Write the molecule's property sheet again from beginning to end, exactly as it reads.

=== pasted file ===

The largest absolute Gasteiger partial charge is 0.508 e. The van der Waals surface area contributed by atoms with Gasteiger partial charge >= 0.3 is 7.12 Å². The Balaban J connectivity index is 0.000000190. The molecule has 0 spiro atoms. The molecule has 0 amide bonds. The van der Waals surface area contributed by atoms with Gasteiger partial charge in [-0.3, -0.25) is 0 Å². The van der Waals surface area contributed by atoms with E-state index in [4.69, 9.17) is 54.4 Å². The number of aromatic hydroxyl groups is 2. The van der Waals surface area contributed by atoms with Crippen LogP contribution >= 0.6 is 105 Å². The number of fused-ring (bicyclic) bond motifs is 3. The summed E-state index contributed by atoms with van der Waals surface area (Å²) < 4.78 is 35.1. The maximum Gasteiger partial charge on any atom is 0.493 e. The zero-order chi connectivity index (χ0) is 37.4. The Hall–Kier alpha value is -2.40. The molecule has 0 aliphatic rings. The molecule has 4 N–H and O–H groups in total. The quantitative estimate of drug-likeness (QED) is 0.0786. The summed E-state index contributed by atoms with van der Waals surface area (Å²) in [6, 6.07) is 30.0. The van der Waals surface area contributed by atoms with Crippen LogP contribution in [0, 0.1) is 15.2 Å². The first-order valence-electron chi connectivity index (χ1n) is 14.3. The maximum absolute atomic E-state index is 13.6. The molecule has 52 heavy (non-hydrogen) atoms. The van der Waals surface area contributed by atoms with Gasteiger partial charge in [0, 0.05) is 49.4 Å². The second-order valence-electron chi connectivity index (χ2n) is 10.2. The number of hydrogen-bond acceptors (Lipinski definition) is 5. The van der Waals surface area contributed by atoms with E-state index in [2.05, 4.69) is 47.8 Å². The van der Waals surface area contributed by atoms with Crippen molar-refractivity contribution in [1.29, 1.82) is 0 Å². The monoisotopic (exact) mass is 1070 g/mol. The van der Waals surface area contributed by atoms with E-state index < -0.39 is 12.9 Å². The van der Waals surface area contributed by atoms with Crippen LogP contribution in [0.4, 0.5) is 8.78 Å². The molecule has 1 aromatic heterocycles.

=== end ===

The largest absolute Gasteiger partial charge is 0.508 e. The van der Waals surface area contributed by atoms with Gasteiger partial charge >= 0.3 is 7.12 Å². The Balaban J connectivity index is 0.000000190. The molecule has 0 spiro atoms. The molecule has 0 amide bonds. The van der Waals surface area contributed by atoms with Gasteiger partial charge in [-0.3, -0.25) is 0 Å². The van der Waals surface area contributed by atoms with E-state index in [4.69, 9.17) is 54.4 Å². The number of aromatic hydroxyl groups is 2. The van der Waals surface area contributed by atoms with Crippen LogP contribution >= 0.6 is 105 Å². The number of fused-ring (bicyclic) bond motifs is 3. The summed E-state index contributed by atoms with van der Waals surface area (Å²) < 4.78 is 35.1. The maximum Gasteiger partial charge on any atom is 0.493 e. The zero-order chi connectivity index (χ0) is 37.4. The Hall–Kier alpha value is -2.40. The molecule has 0 aliphatic rings. The molecule has 4 N–H and O–H groups in total. The quantitative estimate of drug-likeness (QED) is 0.0786. The summed E-state index contributed by atoms with van der Waals surface area (Å²) in [6, 6.07) is 30.0. The van der Waals surface area contributed by atoms with Crippen LogP contribution in [0, 0.1) is 15.2 Å². The first-order valence-electron chi connectivity index (χ1n) is 14.3. The maximum absolute atomic E-state index is 13.6. The molecule has 52 heavy (non-hydrogen) atoms. The van der Waals surface area contributed by atoms with Gasteiger partial charge in [0, 0.05) is 49.4 Å². The second-order valence-electron chi connectivity index (χ2n) is 10.2. The number of hydrogen-bond acceptors (Lipinski definition) is 5. The van der Waals surface area contributed by atoms with E-state index in [2.05, 4.69) is 47.8 Å². The van der Waals surface area contributed by atoms with Crippen molar-refractivity contribution in [1.29, 1.82) is 0 Å². The monoisotopic (exact) mass is 1070 g/mol. The van der Waals surface area contributed by atoms with E-state index < -0.39 is 12.9 Å². The van der Waals surface area contributed by atoms with Crippen LogP contribution in [0.4, 0.5) is 8.78 Å². The molecule has 1 aromatic heterocycles.